From the Kqueue Wikipedia Page:
Kqueue provides efficient input and output event pipelines between the kernel and userland. Thus, it is possible to modify event filters as well as receive pending events while using only a single system call to kevent(2) per main event loop iteration. This contrasts with older traditional polling system calls such as poll(2) and select(2) which are less efficient, especially when polling for events on a large number of file descriptors
That sounds great. I target FreeBSD for my server, and I'm handling a significant amount of network socket fd's - using a select() on them all and figuring out who to read data from. I'd rather use kevent() calls to get higher performance, since that's what it's there for!
I've read the man page for kevent on FreeBSD here but it's cryptic to me and I'm not finding good resources that explain it. An example of using kevent to replace select would solve my problem, and would also help me get a better idea of how kevent() is used.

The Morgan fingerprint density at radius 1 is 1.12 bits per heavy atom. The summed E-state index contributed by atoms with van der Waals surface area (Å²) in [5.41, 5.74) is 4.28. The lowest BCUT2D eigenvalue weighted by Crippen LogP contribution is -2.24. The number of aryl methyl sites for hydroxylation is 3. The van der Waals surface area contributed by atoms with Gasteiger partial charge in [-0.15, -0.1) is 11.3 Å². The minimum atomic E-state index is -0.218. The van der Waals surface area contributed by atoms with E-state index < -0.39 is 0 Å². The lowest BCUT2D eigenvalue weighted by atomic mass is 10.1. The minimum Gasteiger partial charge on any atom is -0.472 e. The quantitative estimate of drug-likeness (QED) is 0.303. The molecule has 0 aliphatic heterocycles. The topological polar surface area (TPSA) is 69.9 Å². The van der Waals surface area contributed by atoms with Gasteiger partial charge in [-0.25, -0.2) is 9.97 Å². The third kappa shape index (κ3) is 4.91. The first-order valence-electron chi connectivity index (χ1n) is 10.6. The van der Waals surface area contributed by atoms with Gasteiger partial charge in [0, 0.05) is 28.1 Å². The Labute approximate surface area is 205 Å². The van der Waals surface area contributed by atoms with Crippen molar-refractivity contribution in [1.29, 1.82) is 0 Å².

First, create new kqueue:
Now register your fd in kq:
struct kevent kev; kev.ident=your_fd; kev.flags=EV_ADD | EV_CLEAR; kev.filter=EVFILT_READ; kev.fflags=0; kev.data=0; kev.udata=&your_data; int res=kevent(kq,&kev,1,0,0,0);
Finally, wait for data to arrive into your socket:
struct kevent res_kevs; int res=kevent(kq,0,0,res_kevs,5,0);
res_kevs[i].ident will contain your socket's descriptor,
res_kevs[i].data - number of bytes ready to be read.
See man kevent for more details and features.